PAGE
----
Association of dietary fibre intake and gut microbiota in adults

Daniel Lin, Brandilyn A. Peters, Charles Friedlander, Hal J. Freiman, James J. Goedert, Rashmi Sinha, George Miller, Mitchell A. Bernstein, Richard B. Hayes, Jiyoung Ahn

Research output: Contribution to journalArticle

3 Citations (Scopus)

Abstract

Increasing evidence indicates that gut microbiota may influence colorectal cancer risk. Diet, particularly fibre intake, may modify gut microbiota composition, which may affect cancer risk. We investigated the relationship between dietary fibre intake and gut microbiota in adults. Using 16S rRNA gene sequencing, we assessed gut microbiota in faecal samples from 151 adults in two independent study populations: National Cancer Institute (NCI), n 75, and New York University (NYU), n 76. We calculated energy-adjusted fibre intake based on FFQ. For each study population with adjustment for age, sex, race, BMI and smoking, we evaluated the relationship between fibre intake and gut microbiota community composition and taxon abundance. Total fibre intake was significantly associated with overall microbial community composition in NYU (P=0·008) but not in NCI (P=0·81). In a meta-analysis of both study populations, higher fibre intake tended to be associated with genera of class Clostridia, including higher abundance of SMB53 (fold change (FC)=1·04, P=0·04), Lachnospira (FC=1·03, P=0·05) and Faecalibacterium (FC=1·03, P=0·06), and lower abundance of Actinomyces (FC=0·95, P=0·002), Odoribacter (FC=0·95, P=0·03) and Oscillospira (FC=0·96, P=0·06). A species-level meta-analysis showed that higher fibre intake was marginally associated with greater abundance of Faecalibacterium prausnitzii (FC=1·03, P=0·07) and lower abundance of Eubacterium dolichum (FC=0·96, P=0·04) and Bacteroides uniformis (FC=0·97, P=0·05). Thus, dietary fibre intake may impact gut microbiota composition, particularly class Clostridia, and may favour putatively beneficial bacteria such as F. prausnitzii. These findings warrant further understanding of diet-microbiota relationships for future development of colorectal cancer prevention strategies.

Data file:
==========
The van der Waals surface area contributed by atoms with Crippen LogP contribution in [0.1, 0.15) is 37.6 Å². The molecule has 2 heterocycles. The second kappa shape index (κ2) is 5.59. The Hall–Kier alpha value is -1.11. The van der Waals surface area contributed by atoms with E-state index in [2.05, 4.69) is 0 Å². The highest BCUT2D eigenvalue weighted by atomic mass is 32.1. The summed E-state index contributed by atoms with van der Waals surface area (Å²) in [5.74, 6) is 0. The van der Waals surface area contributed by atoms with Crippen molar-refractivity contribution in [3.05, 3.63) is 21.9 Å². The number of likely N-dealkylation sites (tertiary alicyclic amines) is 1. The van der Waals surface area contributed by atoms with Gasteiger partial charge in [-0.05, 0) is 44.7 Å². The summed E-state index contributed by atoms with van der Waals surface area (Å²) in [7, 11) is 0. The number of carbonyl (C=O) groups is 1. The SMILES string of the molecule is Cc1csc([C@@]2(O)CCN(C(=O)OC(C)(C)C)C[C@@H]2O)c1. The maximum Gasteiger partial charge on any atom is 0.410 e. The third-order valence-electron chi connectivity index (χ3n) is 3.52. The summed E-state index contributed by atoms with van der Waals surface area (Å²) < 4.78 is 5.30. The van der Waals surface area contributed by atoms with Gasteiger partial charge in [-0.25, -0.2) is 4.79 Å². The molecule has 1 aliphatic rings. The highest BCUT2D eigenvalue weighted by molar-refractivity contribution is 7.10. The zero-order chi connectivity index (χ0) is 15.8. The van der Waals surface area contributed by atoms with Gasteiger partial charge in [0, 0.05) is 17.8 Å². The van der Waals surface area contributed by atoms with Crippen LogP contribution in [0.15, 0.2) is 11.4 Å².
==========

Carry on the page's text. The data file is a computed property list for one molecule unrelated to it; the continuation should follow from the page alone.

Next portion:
Original languageEnglish (US)
Pages (from-to)1014-1022
Number of pages9
JournalBritish Journal of Nutrition
Volume120
Issue number9
DOIs
StatePublished - Nov 14 2018
Externally publishedYes

Fingerprint

Dietary Fiber
National Cancer Institute (U.S.)
Clostridium
Meta-Analysis
Colorectal Neoplasms
Eubacterium
Population
Diet
Actinomyces
Bacteroides
Microbiota
rRNA Genes
Gastrointestinal Microbiome
Smoking
Bacteria
Neoplasms

Keywords

  • Cross-sectional studies
  • Dietary fibre intake
  • Epidemiology
  • Gut microbiome

ASJC Scopus subject areas

  • Medicine (miscellaneous)
  • Nutrition and Dietetics

Cite this

Lin, D., Peters, B. A., Friedlander, C., Freiman, H. J., Goedert, J. J., Sinha, R., ... Ahn, J. (2018). Association of dietary fibre intake and gut microbiota in adults. British Journal of Nutrition, 120(9), 1014-1022. https://doi.org/10.1017/S0007114518002465

Association of dietary fibre intake and gut microbiota in adults. / Lin, Daniel; Peters, Brandilyn A.; Friedlander, Charles; Freiman, Hal J.; Goedert, James J.; Sinha, Rashmi; Miller, George; Bernstein, Mitchell A.; Hayes, Richard B.; Ahn, Jiyoung.

In: British Journal of Nutrition, Vol. 120, No. 9, 14.11.2018, p. 1014-1022.

Research output: Contribution to journalArticle

Lin, D, Peters, BA, Friedlander, C, Freiman, HJ, Goedert, JJ, Sinha, R, Miller, G, Bernstein, MA, Hayes, RB & Ahn, J 2018, 'Association of dietary fibre intake and gut microbiota in adults', British Journal of Nutrition, vol. 120, no. 9, pp. 1014-1022. https://doi.org/10.1017/S0007114518002465
Lin, Daniel ; Peters, Brandilyn A. ; Friedlander, Charles ; Freiman, Hal J. ; Goedert, James J. ; Sinha, Rashmi ; Miller, George ; Bernstein, Mitchell A. ; Hayes, Richard B. ; Ahn, Jiyoung. / Association of dietary fibre intake and gut microbiota in adults. In: British Journal of Nutrition. 2018 ; Vol. 120, No. 9. pp. 1014-1022.
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